I had no expectations prior to the first listen of the album. I was familiar with Jansport J’s work as a producer, but El Prez was new to me. Sport has a knack for lacing his beats with some very interesting and familiar samples. While the beats are new to the listener, the samples make the music feel familiar. It’s like walking into a stranger’s house, but immediately feeling like you are at home.
El Prez seems to be built to rap over the very laid back beats. His cadence on every song is perfectly woven into the tapestry of percussion that Sport crafted. The songs aren’t over violent, aggressive, or lyrically over the top. They provide clear and concise pictures of the subject matter, all while being very easy to listen to. I found myself replaying many of the songs not only for Prez’s wordplay, but trying to pinpoint all the samples, which are perfectly blended into the songs. All to often we come across a beat with a sample that is forced into the song. Sport’s method seems to be crafting the sound with the sample as the foundation. This method gives listeners of all ages a rare opportunity to appreciate the sampling process.
The album isn’t without its flaws. There were a couple of songs that I felt were not necessary to the cohesion of the album. “Rules of Engagement” is a dope song, but there are some misses on the rhyming, specifically the end of the second verse. The Quagmire lines in the third verse were eyebrow raising. Saying “giggity, giggity, giggity” was pretty awful. Not only that, the chorus makes the song seem like an attempt to grab the attention of the female audience. “Task Force” was another song that I felt took me out of the vibe of the album. I wouldn’t say that it’s altogether bad, I just felt that the song itself felt out of place on such a laid back, soulful project.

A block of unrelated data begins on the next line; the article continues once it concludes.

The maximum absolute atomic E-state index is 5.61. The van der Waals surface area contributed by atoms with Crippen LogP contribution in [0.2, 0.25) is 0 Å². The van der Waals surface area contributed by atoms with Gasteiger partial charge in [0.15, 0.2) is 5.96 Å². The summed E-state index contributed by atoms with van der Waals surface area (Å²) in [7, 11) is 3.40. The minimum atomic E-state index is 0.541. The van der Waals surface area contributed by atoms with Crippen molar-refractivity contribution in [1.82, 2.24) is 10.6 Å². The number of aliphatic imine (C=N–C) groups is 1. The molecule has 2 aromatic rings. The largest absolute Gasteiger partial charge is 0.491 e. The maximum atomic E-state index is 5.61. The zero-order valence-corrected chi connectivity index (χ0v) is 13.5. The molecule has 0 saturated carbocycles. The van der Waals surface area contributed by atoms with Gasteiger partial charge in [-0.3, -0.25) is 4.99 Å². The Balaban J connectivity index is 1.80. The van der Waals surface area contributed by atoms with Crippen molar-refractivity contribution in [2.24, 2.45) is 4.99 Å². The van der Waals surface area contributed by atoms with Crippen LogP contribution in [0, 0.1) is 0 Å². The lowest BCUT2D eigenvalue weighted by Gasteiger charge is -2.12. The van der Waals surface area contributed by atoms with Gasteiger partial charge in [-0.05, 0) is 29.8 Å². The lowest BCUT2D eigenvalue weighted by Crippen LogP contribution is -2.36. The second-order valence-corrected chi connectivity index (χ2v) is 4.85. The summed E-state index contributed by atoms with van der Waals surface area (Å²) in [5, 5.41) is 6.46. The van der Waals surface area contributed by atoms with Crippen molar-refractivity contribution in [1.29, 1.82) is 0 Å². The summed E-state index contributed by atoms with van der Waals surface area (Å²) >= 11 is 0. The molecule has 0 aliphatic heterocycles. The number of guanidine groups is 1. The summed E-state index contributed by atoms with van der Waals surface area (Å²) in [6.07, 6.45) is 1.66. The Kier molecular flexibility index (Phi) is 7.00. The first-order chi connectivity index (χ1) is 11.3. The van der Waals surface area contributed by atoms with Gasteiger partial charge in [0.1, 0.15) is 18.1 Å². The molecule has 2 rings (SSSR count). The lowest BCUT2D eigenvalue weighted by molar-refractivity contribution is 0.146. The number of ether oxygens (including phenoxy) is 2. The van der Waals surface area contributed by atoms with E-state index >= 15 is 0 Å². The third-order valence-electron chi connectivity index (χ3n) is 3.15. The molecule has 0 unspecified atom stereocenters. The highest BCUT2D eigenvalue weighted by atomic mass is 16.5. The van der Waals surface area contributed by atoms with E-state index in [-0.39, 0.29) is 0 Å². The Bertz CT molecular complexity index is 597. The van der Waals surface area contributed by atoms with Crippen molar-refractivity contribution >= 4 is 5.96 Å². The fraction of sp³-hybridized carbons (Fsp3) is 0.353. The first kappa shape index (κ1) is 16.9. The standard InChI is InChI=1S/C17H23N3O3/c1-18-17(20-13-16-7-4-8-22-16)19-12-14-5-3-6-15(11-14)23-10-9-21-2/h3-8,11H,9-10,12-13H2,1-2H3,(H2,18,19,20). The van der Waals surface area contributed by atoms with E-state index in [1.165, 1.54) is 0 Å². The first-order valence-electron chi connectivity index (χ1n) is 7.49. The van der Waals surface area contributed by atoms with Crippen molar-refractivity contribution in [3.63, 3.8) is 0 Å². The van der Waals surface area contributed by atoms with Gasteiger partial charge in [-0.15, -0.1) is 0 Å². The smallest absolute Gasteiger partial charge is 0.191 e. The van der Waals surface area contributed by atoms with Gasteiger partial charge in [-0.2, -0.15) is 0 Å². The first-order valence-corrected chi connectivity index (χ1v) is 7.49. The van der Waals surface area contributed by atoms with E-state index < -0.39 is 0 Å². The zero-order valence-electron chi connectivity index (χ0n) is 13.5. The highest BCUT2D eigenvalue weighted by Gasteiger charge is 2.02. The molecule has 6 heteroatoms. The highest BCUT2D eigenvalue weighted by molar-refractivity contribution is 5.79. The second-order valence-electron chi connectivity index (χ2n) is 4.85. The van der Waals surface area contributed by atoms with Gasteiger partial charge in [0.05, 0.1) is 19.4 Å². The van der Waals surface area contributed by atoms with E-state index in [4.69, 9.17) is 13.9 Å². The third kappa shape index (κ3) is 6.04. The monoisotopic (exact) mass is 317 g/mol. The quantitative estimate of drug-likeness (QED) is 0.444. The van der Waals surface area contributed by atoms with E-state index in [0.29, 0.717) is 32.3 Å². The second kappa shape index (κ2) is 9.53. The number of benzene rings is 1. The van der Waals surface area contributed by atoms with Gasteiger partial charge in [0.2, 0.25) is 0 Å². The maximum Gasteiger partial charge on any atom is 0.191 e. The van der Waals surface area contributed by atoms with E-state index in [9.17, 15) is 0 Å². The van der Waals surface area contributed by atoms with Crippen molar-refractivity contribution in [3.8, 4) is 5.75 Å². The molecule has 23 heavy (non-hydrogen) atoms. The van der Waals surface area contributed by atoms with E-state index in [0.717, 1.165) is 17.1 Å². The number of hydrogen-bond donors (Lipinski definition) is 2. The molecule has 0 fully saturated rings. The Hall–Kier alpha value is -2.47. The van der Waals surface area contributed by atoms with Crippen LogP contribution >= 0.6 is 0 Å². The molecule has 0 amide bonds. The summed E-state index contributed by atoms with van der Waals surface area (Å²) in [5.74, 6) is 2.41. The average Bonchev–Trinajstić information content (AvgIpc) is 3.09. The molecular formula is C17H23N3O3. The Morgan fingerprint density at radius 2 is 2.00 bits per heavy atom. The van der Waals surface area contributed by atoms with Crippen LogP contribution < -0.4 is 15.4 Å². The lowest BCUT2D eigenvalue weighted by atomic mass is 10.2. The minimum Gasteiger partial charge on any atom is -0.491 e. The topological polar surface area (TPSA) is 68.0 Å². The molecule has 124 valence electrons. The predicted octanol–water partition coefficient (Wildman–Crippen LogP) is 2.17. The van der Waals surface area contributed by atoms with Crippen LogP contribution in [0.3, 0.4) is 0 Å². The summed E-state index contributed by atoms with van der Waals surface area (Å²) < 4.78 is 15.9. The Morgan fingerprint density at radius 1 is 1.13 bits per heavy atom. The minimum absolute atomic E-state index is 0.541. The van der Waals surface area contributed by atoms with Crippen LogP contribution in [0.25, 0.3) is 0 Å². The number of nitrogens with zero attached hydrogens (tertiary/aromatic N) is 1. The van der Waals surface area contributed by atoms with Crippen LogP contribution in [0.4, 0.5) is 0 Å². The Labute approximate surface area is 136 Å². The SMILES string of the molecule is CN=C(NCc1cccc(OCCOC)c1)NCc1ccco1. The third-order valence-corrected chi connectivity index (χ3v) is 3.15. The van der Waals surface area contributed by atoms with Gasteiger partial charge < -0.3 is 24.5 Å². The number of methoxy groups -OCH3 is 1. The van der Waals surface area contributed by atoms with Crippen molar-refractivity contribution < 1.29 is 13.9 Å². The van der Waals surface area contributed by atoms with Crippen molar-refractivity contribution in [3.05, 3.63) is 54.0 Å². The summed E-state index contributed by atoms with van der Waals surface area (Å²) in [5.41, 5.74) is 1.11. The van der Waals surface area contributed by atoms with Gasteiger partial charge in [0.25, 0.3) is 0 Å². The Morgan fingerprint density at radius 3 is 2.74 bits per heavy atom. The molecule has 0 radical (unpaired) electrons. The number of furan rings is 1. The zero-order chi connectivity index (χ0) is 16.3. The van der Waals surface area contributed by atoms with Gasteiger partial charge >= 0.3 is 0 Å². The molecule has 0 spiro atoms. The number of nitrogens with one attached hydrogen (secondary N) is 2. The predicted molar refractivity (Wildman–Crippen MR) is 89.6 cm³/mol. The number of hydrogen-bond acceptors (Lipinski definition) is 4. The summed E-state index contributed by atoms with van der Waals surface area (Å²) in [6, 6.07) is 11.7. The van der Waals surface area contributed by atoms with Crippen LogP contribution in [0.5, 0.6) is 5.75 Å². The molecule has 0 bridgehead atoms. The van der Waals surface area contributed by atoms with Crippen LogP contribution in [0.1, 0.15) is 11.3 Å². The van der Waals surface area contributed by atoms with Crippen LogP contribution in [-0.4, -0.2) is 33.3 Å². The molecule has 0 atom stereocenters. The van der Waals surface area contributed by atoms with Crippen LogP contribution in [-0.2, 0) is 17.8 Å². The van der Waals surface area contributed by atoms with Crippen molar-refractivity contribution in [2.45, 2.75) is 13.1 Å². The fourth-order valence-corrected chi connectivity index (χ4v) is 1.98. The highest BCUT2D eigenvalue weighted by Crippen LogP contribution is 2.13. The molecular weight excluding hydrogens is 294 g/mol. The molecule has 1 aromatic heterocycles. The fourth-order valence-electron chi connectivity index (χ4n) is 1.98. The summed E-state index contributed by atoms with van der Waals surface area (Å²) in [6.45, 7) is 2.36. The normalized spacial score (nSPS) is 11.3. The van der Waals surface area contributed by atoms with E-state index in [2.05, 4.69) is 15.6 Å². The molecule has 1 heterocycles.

This album falls in the category of being easily accessible to everyone. The music can be appreciated by an older crowd because of the soulful beats that are so easy to vibe to. This music is the type you vibe to at a summer barbeque with family. It’s a happy medium of soul and hip hop that we seem to be missing these days.
Head scratchers: GIGGITY, GIGGITY, GIGGITY…“Task Force” feels like it should be on a different album, it’s a good song, but kills the vibe of the album for a few minutes.
Final Score: 8/10. The album is a gem. There are a few lines and one song I could do without, but the album is a great piece of music. Anyone who is aspiring to make soul beats should take tutelage from Jansport J.
Thanks for reading,
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